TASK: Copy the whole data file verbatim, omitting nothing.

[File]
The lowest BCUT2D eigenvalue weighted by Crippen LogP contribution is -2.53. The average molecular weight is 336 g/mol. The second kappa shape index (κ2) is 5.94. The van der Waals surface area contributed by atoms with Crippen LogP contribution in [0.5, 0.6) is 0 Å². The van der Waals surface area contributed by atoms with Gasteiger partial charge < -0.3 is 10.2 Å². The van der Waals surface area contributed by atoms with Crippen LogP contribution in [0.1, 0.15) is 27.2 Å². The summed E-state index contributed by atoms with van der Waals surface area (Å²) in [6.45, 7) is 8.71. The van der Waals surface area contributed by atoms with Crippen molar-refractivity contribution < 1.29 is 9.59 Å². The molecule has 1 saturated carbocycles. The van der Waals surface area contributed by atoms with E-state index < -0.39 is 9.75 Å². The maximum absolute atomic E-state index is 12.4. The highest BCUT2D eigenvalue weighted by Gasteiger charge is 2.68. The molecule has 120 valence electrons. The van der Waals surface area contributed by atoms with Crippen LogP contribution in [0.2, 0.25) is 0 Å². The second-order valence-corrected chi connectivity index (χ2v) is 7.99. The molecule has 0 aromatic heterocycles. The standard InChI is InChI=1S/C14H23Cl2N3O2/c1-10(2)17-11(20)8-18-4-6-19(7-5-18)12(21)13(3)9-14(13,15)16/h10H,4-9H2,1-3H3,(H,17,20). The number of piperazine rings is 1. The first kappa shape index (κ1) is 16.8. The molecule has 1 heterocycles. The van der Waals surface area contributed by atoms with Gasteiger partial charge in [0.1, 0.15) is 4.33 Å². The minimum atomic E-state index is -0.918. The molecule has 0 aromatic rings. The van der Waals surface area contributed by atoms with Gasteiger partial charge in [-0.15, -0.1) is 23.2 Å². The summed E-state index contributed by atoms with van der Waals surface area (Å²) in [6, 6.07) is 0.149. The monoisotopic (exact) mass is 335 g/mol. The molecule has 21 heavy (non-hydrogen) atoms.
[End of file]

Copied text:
The lowest BCUT2D eigenvalue weighted by Crippen LogP contribution is -2.53. The average molecular weight is 336 g/mol. The second kappa shape index (κ2) is 5.94. The van der Waals surface area contributed by atoms with Crippen LogP contribution in [0.5, 0.6) is 0 Å². The van der Waals surface area contributed by atoms with Gasteiger partial charge < -0.3 is 10.2 Å². The van der Waals surface area contributed by atoms with Crippen LogP contribution in [0.1, 0.15) is 27.2 Å². The summed E-state index contributed by atoms with van der Waals surface area (Å²) in [6.45, 7) is 8.71. The van der Waals surface area contributed by atoms with Crippen molar-refractivity contribution < 1.29 is 9.59 Å². The molecule has 1 saturated carbocycles. The van der Waals surface area contributed by atoms with E-state index < -0.39 is 9.75 Å². The maximum absolute atomic E-state index is 12.4. The highest BCUT2D eigenvalue weighted by Gasteiger charge is 2.68. The molecule has 120 valence electrons. The van der Waals surface area contributed by atoms with Crippen LogP contribution in [0.2, 0.25) is 0 Å². The second-order valence-corrected chi connectivity index (χ2v) is 7.99. The molecule has 0 aromatic heterocycles. The standard InChI is InChI=1S/C14H23Cl2N3O2/c1-10(2)17-11(20)8-18-4-6-19(7-5-18)12(21)13(3)9-14(13,15)16/h10H,4-9H2,1-3H3,(H,17,20). The number of piperazine rings is 1. The first kappa shape index (κ1) is 16.8. The molecule has 1 heterocycles. The van der Waals surface area contributed by atoms with Gasteiger partial charge in [0.1, 0.15) is 4.33 Å². The minimum atomic E-state index is -0.918. The molecule has 0 aromatic rings. The van der Waals surface area contributed by atoms with Gasteiger partial charge in [-0.15, -0.1) is 23.2 Å². The summed E-state index contributed by atoms with van der Waals surface area (Å²) in [6, 6.07) is 0.149. The monoisotopic (exact) mass is 335 g/mol. The molecule has 21 heavy (non-hydrogen) atoms.